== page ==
When it comes to getting into character, Shia LaBeouf's dove right in for his new role in The Necessary Death of Charlie Countryman, an indie mob movie he just finished shooting.
"There's a way to do an acid trip like Harold & Kumar, and there's a way to be on acid," LaBeouf told USA Today in an interview. "What I know of acting, Sean Penn actually strapped up to that [electric] chair in Dead Man Walking. These are the guys that I look up to."
And tries to emulate, apparently.
Shia, 26, plays the title character in Charlie Countryman, about a man who falls for a woman who's claimed by a violent crime boss. The flick, directed by Fredrik Bond, costars Harry Potter's Rupert Grint, Evan Rachel Wood and Mads Mikkelsen and is slated to premiere at next January's Sundance Film Festival.
The role is yet another that takes LaBeouf away from the blockbuster fare he's become known for such as Transformers and the fourth Indiana Jones and into more serious acting terrain. And Shia's met that challenge head-on with the aim of inhabiting the characters he's played.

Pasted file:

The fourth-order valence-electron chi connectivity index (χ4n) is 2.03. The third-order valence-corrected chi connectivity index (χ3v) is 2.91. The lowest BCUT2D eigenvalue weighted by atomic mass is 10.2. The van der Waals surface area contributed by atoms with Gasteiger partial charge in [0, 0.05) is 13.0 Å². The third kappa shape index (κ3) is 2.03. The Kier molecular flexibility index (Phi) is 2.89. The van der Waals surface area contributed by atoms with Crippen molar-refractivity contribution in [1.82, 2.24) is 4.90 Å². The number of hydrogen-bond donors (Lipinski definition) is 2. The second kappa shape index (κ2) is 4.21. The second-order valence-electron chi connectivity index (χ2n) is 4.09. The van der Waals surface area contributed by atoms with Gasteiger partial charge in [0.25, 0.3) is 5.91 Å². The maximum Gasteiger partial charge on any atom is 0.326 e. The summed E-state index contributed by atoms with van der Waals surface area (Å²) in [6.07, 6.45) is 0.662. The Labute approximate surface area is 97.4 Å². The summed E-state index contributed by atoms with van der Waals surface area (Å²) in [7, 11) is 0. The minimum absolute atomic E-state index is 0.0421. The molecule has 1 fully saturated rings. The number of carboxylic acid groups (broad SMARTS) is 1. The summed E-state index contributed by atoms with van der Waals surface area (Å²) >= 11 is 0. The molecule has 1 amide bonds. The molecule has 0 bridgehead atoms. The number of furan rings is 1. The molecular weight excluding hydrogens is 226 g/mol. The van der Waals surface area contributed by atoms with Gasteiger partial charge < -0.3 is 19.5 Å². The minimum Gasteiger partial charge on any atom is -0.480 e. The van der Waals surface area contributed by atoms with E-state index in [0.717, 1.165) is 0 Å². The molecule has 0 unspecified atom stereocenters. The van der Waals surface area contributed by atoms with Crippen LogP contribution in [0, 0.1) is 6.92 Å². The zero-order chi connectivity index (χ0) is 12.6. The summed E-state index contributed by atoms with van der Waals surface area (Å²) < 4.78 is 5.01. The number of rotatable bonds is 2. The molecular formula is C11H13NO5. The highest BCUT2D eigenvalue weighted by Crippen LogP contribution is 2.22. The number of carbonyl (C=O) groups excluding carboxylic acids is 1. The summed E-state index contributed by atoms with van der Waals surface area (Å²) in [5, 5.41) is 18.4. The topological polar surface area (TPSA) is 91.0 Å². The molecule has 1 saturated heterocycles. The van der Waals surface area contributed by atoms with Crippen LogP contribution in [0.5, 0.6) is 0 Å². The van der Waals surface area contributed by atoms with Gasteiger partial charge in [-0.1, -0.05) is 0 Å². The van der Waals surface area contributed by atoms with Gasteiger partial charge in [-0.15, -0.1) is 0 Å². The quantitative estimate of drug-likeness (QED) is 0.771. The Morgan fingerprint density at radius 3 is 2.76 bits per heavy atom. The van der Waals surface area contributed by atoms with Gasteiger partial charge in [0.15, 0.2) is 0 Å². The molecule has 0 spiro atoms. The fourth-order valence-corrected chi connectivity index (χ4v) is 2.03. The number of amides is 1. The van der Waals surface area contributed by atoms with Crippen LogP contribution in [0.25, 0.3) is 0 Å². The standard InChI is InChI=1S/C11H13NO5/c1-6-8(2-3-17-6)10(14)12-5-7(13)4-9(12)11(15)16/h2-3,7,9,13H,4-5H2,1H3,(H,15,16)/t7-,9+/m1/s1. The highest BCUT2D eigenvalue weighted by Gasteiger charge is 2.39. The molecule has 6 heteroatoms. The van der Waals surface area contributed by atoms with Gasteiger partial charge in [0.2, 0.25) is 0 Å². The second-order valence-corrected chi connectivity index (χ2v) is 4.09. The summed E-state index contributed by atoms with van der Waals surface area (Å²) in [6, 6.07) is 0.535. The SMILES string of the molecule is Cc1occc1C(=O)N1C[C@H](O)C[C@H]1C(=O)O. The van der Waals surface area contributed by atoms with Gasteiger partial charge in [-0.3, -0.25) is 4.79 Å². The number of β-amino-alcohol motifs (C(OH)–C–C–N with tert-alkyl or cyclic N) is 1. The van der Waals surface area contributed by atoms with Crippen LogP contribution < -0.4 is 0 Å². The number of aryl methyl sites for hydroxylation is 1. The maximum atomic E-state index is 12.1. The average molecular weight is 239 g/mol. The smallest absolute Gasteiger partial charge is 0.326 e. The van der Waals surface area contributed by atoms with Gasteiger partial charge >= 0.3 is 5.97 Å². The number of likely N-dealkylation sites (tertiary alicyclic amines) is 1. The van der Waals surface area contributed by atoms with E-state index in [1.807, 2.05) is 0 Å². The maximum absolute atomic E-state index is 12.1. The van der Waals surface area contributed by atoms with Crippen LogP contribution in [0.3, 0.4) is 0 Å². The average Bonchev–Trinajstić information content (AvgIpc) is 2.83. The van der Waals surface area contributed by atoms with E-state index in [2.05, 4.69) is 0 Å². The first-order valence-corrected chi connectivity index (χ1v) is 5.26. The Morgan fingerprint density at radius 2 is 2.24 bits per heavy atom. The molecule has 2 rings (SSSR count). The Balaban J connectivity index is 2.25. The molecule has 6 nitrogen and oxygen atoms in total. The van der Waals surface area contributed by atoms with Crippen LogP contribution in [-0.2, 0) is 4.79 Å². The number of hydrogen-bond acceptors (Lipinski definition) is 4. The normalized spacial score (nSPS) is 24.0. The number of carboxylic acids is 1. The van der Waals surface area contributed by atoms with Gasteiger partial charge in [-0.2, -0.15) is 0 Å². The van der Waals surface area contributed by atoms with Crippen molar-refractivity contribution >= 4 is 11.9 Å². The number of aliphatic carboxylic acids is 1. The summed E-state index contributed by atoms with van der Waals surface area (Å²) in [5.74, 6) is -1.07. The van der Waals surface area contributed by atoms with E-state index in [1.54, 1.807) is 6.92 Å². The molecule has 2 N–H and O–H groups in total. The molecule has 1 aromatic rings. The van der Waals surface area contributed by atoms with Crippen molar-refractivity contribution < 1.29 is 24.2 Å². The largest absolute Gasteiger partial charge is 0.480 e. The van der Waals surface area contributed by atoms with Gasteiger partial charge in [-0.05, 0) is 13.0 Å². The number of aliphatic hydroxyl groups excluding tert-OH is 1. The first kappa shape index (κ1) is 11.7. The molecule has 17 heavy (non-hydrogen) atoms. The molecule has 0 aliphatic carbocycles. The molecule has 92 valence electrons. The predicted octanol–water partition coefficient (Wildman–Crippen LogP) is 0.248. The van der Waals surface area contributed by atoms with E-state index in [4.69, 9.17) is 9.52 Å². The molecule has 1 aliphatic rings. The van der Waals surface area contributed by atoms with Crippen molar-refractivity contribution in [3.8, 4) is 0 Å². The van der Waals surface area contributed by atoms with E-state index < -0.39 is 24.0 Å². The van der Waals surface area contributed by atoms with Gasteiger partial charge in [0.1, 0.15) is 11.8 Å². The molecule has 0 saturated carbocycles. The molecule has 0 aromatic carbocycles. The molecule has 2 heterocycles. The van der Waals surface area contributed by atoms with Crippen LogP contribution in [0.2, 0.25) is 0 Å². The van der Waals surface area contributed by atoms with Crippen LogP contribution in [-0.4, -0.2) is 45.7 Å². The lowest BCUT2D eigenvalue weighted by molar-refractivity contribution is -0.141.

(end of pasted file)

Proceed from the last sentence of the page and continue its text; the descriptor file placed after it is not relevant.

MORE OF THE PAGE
At the premiere of Lawless, his new Depression-era drama about a family of bootleggers that just hit theaters, LaBeouf told E! News last week that he went so far as to sample real moonshine in order to understand how his character, Jack Bondurant, might act when hallucinating on the homemade liquor. He also further transformed himself by packing on 40 pounds so he could match the beefier look of his costars, Tom Hardy and Jason Clarke, who play his brothers in the film.
The actor has made his share of mistakes in his Hollywood career—like the brouhaha he caused when he said Steven Spielberg "dropped the ball" on Indiana Jones and the Kingdom of the Crystal Skull, a comment which Shia says he now regrets as it temporarily ruptured his relationship with the famed director. But LaBeouf told Parade in its latest issue that "he's learning."
"I'm more comfortable with myself, and I'm calming down," he said, particularly now that he's devoting himself to more grown-up roles in smaller, more challenging indie films. "I think most twentysomething men go through similar struggles and start seeing what boundaries and what rules are. It's about pushing limits and trying to find yourself. I've never been able to learn from other people's mistakes—I'm not that smart—so I usually learn by trial by fire."
Next month LaBeouf starts shooting Lars Von Trier's erotic drama Nymphomaniac. He implied to MTV News that not only will he be doing all the sex scenes in the movie "for real," but he admitted being "terrified" to work with the Danish helmer.
No doubt that will be a learning experience.